The lap-by-lap power and heart rate fluctuations match much better than the lap-by-lap speed and heart rate fluctuations.

In cross-country, and often in hilly road races like the Boston Marathon or Ironman St. George run course, speed is less helpful in pacing an effort. This is where we must rely on heart rate, but there are many situations where this becomes unreliable, in either environmental or sensor-related problems. Using a combination of power and heart rate to measure effort on a hilly course will often be superior to pace.

Power can be used where the terrain is slower for intervals.

Even though most of this run was in Zones 2 and 3 (aerobic and tempo), according to pace, it was clearly a much harder effort with a peak 30-minute heart rate of 192 bpm — around my threshold. This data was collected with a chest strap and was in line with other numbers seen throughout the cross-country season. This was a maximal effort, yet the pace doesn’t reflect that, while the heart rate does when it catches up after the first kilometer, and power reflects the effort from the start.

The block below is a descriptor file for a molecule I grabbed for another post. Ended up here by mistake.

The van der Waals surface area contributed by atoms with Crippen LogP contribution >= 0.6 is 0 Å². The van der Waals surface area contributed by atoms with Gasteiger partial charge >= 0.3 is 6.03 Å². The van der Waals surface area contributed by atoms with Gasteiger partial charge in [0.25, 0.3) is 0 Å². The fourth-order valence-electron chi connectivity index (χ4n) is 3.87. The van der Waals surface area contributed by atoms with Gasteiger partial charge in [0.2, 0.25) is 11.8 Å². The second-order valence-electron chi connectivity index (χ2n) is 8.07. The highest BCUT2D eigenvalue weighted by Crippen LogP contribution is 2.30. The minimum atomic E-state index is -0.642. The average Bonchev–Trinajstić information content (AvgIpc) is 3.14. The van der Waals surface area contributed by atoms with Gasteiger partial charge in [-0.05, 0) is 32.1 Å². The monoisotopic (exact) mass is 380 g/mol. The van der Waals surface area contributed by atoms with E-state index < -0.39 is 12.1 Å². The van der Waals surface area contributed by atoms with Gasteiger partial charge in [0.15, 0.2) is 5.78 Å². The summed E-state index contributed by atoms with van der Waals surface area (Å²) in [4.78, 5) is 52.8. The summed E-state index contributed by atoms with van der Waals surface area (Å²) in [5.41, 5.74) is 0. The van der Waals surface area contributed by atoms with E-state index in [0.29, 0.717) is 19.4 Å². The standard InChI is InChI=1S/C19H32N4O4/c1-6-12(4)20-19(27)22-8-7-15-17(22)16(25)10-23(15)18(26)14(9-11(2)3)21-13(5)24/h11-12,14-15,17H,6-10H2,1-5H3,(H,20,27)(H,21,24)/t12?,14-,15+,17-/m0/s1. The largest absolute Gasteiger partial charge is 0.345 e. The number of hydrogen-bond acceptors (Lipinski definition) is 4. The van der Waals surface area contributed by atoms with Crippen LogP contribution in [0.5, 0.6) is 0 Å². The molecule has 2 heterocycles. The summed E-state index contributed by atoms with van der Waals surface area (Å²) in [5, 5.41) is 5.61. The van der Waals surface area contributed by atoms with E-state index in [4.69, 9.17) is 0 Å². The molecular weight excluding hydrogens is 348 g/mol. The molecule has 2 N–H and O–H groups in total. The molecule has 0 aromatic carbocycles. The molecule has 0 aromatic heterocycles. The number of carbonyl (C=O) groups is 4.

Shorter intervals are hard to do via pace, as GPS data is unreliable, especially on a short loop. Heart rate is a lagging indicator of effort, but power is instantaneous, which means shorter efforts can be prescribed with power ranges. The TrainingPeaks workout builder tool can structure run training sessions with power. This is especially useful for athletes who don’t have access to a track or don’t run on the track to avoid injury.